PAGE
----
For Gwinnett Grads, a Celebration of ‘Triumph Over Adversity’
January 10, 2024 | Jeffrey Good
For each of the 16 graduates celebrated at the most recent Gwinnett County Acceleration Academies (GCAA) commencement, the day represented not an ordinary step in their life journey but instead an extraordinary triumph of their determination.
Introducing the grad chosen to deliver the commencement address, English content coach Morris Bevily said Kaiden Harvey exemplified the qualities shown by the newly minted members of the Class of 2023.
“Our speaker today is an embodiment of perseverance, determination, and resilience,” Bevily began, as Kaiden, his supporters and classmates listened with pride. “Throughout their high school years, they faced obstacles that might have discouraged others, but instead, they emerged stronger. They navigated challenges that tested their spirit, and through hard work and unwavering resolve, they stand before us today as a symbol of triumph over adversity.”
Another grad, Chloe Poe, had a similar story to tell. Chloe has always taken learning seriously. But at one point during her years in traditional high school she began to doubt she would ever reach this day.
The hallways were chaos, with students regularly getting into fights that made her and others feel unsafe. She struggled at times to keep up. “I felt like I wasn’t getting the help I needed because the teachers were more focused on the kids who weren’t doing what they should be doing.”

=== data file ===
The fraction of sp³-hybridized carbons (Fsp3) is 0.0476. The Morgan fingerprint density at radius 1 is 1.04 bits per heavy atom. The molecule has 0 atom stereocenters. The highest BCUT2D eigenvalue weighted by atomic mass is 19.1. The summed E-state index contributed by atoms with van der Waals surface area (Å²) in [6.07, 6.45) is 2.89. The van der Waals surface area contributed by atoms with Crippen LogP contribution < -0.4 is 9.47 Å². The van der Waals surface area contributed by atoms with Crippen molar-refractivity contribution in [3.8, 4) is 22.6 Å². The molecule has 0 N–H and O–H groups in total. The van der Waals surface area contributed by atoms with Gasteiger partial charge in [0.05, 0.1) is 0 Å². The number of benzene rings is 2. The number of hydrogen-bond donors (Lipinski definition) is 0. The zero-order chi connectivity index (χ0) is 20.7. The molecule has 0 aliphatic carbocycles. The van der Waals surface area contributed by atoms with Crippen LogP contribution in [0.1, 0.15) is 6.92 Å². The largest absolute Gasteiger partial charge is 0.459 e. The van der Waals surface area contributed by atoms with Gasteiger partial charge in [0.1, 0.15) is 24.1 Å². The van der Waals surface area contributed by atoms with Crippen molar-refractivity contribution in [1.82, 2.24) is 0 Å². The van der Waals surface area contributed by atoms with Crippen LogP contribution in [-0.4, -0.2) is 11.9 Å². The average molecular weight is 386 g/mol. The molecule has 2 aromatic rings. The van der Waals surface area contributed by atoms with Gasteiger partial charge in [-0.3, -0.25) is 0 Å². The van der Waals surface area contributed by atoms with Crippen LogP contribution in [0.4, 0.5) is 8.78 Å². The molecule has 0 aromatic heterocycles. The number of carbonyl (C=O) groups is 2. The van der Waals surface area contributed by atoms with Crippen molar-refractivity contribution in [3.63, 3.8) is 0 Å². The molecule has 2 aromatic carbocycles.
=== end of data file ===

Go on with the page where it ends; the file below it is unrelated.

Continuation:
But she didn’t want to give up, and not just for her own sake. “I always wanted to graduate,” says Chloe, 18. “I have a little sister who looks up to me, and if I don’t graduate she won’t take it as seriously.”
Just as her hopes sank, her father brought home a brochure about a new public high school that would allow her to take one course at a time, get as much academic and personal support as she needed, and set a schedule that would allow her to keep her full-time job while also making progress toward her diploma.
Arriving at Gwinnett County Acceleration Academies in Duluth, GA, Chloe found her learning home. “I thought I wasn’t going to finish school, but then I got here and they work with you — there’s a lot more motivation.”
Science coach Alisa TenHoopen was particularly helpful. At her former school, “the teacher just made us watch movies and take a test the week after,” Chloe says. TenHoopen, by contrast, would take as much time as needed to help her break the material down and absorb it fully.
She also got a regular boost from academy Director Hashima Carothers. “She makes sure that I stay on track. If I get sidetracked with other people, she reminds me of the goals I’ve set for myself.”
Chloe has been accepted into Georgia Military College, with plans to become a paralegal and work with children in the foster care system. “I’ve always wanted to help kids who don’t have voices.”
At GCAA, Chloe never doubted that her voice was being heard. “They heard what my goal was and they went above and beyond to help me achieve it.”
Click here for images from the day by photographer Charles Anderson.